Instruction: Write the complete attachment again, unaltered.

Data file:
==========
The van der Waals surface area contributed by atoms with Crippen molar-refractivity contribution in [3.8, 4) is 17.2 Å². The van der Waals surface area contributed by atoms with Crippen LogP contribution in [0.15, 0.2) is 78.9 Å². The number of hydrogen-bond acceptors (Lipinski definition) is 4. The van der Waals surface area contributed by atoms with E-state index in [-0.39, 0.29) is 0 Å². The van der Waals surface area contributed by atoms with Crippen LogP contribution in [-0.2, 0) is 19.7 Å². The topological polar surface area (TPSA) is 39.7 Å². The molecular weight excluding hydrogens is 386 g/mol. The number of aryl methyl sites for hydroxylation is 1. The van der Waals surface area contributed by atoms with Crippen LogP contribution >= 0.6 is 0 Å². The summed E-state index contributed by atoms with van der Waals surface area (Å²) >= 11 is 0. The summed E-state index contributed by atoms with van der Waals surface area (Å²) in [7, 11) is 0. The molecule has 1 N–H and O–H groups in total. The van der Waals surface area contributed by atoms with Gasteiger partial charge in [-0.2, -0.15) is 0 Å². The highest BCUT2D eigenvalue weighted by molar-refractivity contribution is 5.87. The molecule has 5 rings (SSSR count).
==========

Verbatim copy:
The van der Waals surface area contributed by atoms with Crippen molar-refractivity contribution in [3.8, 4) is 17.2 Å². The van der Waals surface area contributed by atoms with Crippen LogP contribution in [0.15, 0.2) is 78.9 Å². The number of hydrogen-bond acceptors (Lipinski definition) is 4. The van der Waals surface area contributed by atoms with E-state index in [-0.39, 0.29) is 0 Å². The van der Waals surface area contributed by atoms with Crippen LogP contribution in [-0.2, 0) is 19.7 Å². The topological polar surface area (TPSA) is 39.7 Å². The molecular weight excluding hydrogens is 386 g/mol. The number of aryl methyl sites for hydroxylation is 1. The van der Waals surface area contributed by atoms with Crippen LogP contribution >= 0.6 is 0 Å². The summed E-state index contributed by atoms with van der Waals surface area (Å²) >= 11 is 0. The summed E-state index contributed by atoms with van der Waals surface area (Å²) in [7, 11) is 0. The molecule has 1 N–H and O–H groups in total. The van der Waals surface area contributed by atoms with Gasteiger partial charge in [-0.2, -0.15) is 0 Å². The highest BCUT2D eigenvalue weighted by molar-refractivity contribution is 5.87. The molecule has 5 rings (SSSR count).